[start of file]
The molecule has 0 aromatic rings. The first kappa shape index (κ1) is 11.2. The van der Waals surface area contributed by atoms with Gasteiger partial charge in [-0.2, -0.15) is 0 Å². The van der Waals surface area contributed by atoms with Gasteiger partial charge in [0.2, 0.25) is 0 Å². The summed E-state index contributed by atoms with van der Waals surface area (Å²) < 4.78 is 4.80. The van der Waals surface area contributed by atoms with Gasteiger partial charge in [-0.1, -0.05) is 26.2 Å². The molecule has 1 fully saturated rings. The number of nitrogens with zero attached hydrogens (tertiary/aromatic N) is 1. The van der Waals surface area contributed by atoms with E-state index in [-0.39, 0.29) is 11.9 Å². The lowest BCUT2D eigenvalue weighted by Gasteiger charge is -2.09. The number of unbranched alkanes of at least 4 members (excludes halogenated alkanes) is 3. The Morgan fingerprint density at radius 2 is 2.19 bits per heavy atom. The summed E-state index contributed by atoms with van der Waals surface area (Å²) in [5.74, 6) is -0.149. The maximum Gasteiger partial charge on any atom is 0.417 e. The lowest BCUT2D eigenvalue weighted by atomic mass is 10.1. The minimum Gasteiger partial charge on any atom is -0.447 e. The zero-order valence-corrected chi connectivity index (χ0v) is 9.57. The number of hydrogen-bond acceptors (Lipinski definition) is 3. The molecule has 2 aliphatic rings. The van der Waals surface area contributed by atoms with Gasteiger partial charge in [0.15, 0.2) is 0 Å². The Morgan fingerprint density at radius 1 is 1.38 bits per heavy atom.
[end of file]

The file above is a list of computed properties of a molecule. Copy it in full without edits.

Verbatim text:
The molecule has 0 aromatic rings. The first kappa shape index (κ1) is 11.2. The van der Waals surface area contributed by atoms with Gasteiger partial charge in [-0.2, -0.15) is 0 Å². The van der Waals surface area contributed by atoms with Gasteiger partial charge in [0.2, 0.25) is 0 Å². The summed E-state index contributed by atoms with van der Waals surface area (Å²) < 4.78 is 4.80. The van der Waals surface area contributed by atoms with Gasteiger partial charge in [-0.1, -0.05) is 26.2 Å². The molecule has 1 fully saturated rings. The number of nitrogens with zero attached hydrogens (tertiary/aromatic N) is 1. The van der Waals surface area contributed by atoms with E-state index in [-0.39, 0.29) is 11.9 Å². The lowest BCUT2D eigenvalue weighted by Gasteiger charge is -2.09. The number of unbranched alkanes of at least 4 members (excludes halogenated alkanes) is 3. The Morgan fingerprint density at radius 2 is 2.19 bits per heavy atom. The summed E-state index contributed by atoms with van der Waals surface area (Å²) in [5.74, 6) is -0.149. The maximum Gasteiger partial charge on any atom is 0.417 e. The lowest BCUT2D eigenvalue weighted by atomic mass is 10.1. The minimum Gasteiger partial charge on any atom is -0.447 e. The zero-order valence-corrected chi connectivity index (χ0v) is 9.57. The number of hydrogen-bond acceptors (Lipinski definition) is 3. The molecule has 2 aliphatic rings. The van der Waals surface area contributed by atoms with Gasteiger partial charge in [0.15, 0.2) is 0 Å². The Morgan fingerprint density at radius 1 is 1.38 bits per heavy atom.